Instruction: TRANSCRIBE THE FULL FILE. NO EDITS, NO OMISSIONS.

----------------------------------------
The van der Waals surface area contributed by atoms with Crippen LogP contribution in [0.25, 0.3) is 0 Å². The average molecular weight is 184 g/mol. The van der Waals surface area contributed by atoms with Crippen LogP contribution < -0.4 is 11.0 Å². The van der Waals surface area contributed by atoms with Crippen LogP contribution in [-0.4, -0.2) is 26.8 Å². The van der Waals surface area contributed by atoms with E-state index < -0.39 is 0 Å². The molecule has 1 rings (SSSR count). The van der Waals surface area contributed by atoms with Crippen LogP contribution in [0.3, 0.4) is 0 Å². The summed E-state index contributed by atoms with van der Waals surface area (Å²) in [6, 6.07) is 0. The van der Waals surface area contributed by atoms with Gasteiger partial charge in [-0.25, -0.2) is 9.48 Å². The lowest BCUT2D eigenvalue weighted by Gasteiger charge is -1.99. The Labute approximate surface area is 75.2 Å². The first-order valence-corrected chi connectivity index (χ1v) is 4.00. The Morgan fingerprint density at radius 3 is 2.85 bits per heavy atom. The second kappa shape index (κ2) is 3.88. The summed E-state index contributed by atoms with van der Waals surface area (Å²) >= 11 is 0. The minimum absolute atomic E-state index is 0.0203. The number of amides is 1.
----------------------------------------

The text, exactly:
The van der Waals surface area contributed by atoms with Crippen LogP contribution in [0.25, 0.3) is 0 Å². The average molecular weight is 184 g/mol. The van der Waals surface area contributed by atoms with Crippen LogP contribution < -0.4 is 11.0 Å². The van der Waals surface area contributed by atoms with Crippen LogP contribution in [-0.4, -0.2) is 26.8 Å². The van der Waals surface area contributed by atoms with E-state index < -0.39 is 0 Å². The molecule has 1 rings (SSSR count). The van der Waals surface area contributed by atoms with Crippen LogP contribution in [0.3, 0.4) is 0 Å². The summed E-state index contributed by atoms with van der Waals surface area (Å²) in [6, 6.07) is 0. The van der Waals surface area contributed by atoms with Gasteiger partial charge in [-0.25, -0.2) is 9.48 Å². The lowest BCUT2D eigenvalue weighted by Gasteiger charge is -1.99. The Labute approximate surface area is 75.2 Å². The first-order valence-corrected chi connectivity index (χ1v) is 4.00. The Morgan fingerprint density at radius 3 is 2.85 bits per heavy atom. The second kappa shape index (κ2) is 3.88. The summed E-state index contributed by atoms with van der Waals surface area (Å²) >= 11 is 0. The minimum absolute atomic E-state index is 0.0203. The number of amides is 1.